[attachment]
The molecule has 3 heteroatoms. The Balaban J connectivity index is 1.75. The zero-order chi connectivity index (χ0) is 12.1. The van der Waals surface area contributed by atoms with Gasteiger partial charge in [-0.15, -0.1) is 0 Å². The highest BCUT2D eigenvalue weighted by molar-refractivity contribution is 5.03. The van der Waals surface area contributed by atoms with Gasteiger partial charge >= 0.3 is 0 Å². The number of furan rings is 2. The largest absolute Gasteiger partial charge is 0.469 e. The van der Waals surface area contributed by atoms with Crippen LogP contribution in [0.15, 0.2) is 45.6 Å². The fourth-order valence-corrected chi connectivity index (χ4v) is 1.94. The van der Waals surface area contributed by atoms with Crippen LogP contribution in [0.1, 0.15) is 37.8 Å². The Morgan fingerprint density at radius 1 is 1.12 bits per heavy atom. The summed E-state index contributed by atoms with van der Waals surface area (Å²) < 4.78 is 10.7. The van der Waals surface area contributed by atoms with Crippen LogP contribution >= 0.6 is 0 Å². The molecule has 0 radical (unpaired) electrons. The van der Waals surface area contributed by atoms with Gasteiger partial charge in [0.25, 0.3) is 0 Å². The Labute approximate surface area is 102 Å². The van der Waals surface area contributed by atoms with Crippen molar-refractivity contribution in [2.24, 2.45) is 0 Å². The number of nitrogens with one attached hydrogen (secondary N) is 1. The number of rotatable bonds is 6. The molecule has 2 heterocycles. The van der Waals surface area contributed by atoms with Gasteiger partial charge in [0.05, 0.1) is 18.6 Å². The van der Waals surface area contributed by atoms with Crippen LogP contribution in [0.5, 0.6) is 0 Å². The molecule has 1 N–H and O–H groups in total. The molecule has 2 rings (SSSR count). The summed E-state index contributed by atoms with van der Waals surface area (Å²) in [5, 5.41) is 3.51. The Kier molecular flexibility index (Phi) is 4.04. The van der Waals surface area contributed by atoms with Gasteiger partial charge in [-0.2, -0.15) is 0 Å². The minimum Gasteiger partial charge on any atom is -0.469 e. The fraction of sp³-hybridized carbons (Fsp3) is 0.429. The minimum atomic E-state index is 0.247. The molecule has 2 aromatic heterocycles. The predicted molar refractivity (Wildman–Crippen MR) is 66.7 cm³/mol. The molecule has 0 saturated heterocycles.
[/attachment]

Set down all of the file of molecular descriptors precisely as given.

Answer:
The molecule has 3 heteroatoms. The Balaban J connectivity index is 1.75. The zero-order chi connectivity index (χ0) is 12.1. The van der Waals surface area contributed by atoms with Gasteiger partial charge in [-0.15, -0.1) is 0 Å². The highest BCUT2D eigenvalue weighted by molar-refractivity contribution is 5.03. The van der Waals surface area contributed by atoms with Gasteiger partial charge >= 0.3 is 0 Å². The number of furan rings is 2. The largest absolute Gasteiger partial charge is 0.469 e. The van der Waals surface area contributed by atoms with Crippen LogP contribution in [0.15, 0.2) is 45.6 Å². The fourth-order valence-corrected chi connectivity index (χ4v) is 1.94. The van der Waals surface area contributed by atoms with Crippen LogP contribution in [0.1, 0.15) is 37.8 Å². The Morgan fingerprint density at radius 1 is 1.12 bits per heavy atom. The summed E-state index contributed by atoms with van der Waals surface area (Å²) < 4.78 is 10.7. The van der Waals surface area contributed by atoms with Crippen LogP contribution >= 0.6 is 0 Å². The molecule has 0 radical (unpaired) electrons. The van der Waals surface area contributed by atoms with Gasteiger partial charge in [0.25, 0.3) is 0 Å². The Labute approximate surface area is 102 Å². The van der Waals surface area contributed by atoms with Crippen molar-refractivity contribution in [2.24, 2.45) is 0 Å². The number of nitrogens with one attached hydrogen (secondary N) is 1. The number of rotatable bonds is 6. The molecule has 2 heterocycles. The van der Waals surface area contributed by atoms with Gasteiger partial charge in [0.05, 0.1) is 18.6 Å². The van der Waals surface area contributed by atoms with Crippen LogP contribution in [0.5, 0.6) is 0 Å². The molecule has 1 N–H and O–H groups in total. The molecule has 2 rings (SSSR count). The summed E-state index contributed by atoms with van der Waals surface area (Å²) in [5, 5.41) is 3.51. The Kier molecular flexibility index (Phi) is 4.04. The van der Waals surface area contributed by atoms with Gasteiger partial charge in [-0.2, -0.15) is 0 Å². The minimum Gasteiger partial charge on any atom is -0.469 e. The fraction of sp³-hybridized carbons (Fsp3) is 0.429. The minimum atomic E-state index is 0.247. The molecule has 2 aromatic heterocycles. The predicted molar refractivity (Wildman–Crippen MR) is 66.7 cm³/mol. The molecule has 0 saturated heterocycles.